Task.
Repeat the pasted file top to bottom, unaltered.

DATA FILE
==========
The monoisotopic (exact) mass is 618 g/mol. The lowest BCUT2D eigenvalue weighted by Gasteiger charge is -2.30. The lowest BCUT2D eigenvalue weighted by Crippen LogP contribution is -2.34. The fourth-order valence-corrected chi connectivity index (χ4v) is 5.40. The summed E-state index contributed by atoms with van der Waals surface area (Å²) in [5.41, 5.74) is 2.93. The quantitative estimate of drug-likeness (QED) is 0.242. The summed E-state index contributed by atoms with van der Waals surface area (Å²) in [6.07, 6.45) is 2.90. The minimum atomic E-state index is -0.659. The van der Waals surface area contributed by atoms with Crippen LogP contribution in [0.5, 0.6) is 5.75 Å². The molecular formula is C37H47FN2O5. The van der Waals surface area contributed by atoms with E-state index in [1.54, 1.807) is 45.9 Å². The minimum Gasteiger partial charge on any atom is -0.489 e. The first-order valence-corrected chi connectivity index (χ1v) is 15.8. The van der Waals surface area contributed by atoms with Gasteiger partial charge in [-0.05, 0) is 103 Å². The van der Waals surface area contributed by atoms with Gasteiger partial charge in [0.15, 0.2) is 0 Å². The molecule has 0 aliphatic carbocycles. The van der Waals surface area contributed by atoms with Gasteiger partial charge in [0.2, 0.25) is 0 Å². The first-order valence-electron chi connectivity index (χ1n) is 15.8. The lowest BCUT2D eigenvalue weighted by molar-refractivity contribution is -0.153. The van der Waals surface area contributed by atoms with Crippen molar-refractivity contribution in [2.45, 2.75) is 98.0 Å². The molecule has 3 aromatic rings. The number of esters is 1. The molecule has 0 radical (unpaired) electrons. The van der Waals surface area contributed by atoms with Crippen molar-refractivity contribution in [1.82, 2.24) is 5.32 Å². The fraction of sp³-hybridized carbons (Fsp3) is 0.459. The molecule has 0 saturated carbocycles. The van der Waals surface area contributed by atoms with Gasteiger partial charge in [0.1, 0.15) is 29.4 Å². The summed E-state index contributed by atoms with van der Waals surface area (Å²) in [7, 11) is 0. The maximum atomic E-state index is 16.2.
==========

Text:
The monoisotopic (exact) mass is 618 g/mol. The lowest BCUT2D eigenvalue weighted by Gasteiger charge is -2.30. The lowest BCUT2D eigenvalue weighted by Crippen LogP contribution is -2.34. The fourth-order valence-corrected chi connectivity index (χ4v) is 5.40. The summed E-state index contributed by atoms with van der Waals surface area (Å²) in [5.41, 5.74) is 2.93. The quantitative estimate of drug-likeness (QED) is 0.242. The summed E-state index contributed by atoms with van der Waals surface area (Å²) in [6.07, 6.45) is 2.90. The minimum atomic E-state index is -0.659. The van der Waals surface area contributed by atoms with Crippen LogP contribution in [0.5, 0.6) is 5.75 Å². The molecular formula is C37H47FN2O5. The van der Waals surface area contributed by atoms with E-state index in [1.54, 1.807) is 45.9 Å². The minimum Gasteiger partial charge on any atom is -0.489 e. The first-order valence-corrected chi connectivity index (χ1v) is 15.8. The van der Waals surface area contributed by atoms with Gasteiger partial charge in [-0.05, 0) is 103 Å². The van der Waals surface area contributed by atoms with Gasteiger partial charge in [0.15, 0.2) is 0 Å². The molecule has 0 aliphatic carbocycles. The van der Waals surface area contributed by atoms with Gasteiger partial charge in [0.2, 0.25) is 0 Å². The first-order valence-electron chi connectivity index (χ1n) is 15.8. The lowest BCUT2D eigenvalue weighted by molar-refractivity contribution is -0.153. The van der Waals surface area contributed by atoms with Crippen molar-refractivity contribution in [2.45, 2.75) is 98.0 Å². The molecule has 3 aromatic rings. The number of esters is 1. The molecule has 0 radical (unpaired) electrons. The van der Waals surface area contributed by atoms with Crippen molar-refractivity contribution in [1.82, 2.24) is 5.32 Å². The fraction of sp³-hybridized carbons (Fsp3) is 0.459. The molecule has 0 saturated carbocycles. The van der Waals surface area contributed by atoms with Gasteiger partial charge in [0.1, 0.15) is 29.4 Å². The summed E-state index contributed by atoms with van der Waals surface area (Å²) in [7, 11) is 0. The maximum atomic E-state index is 16.2.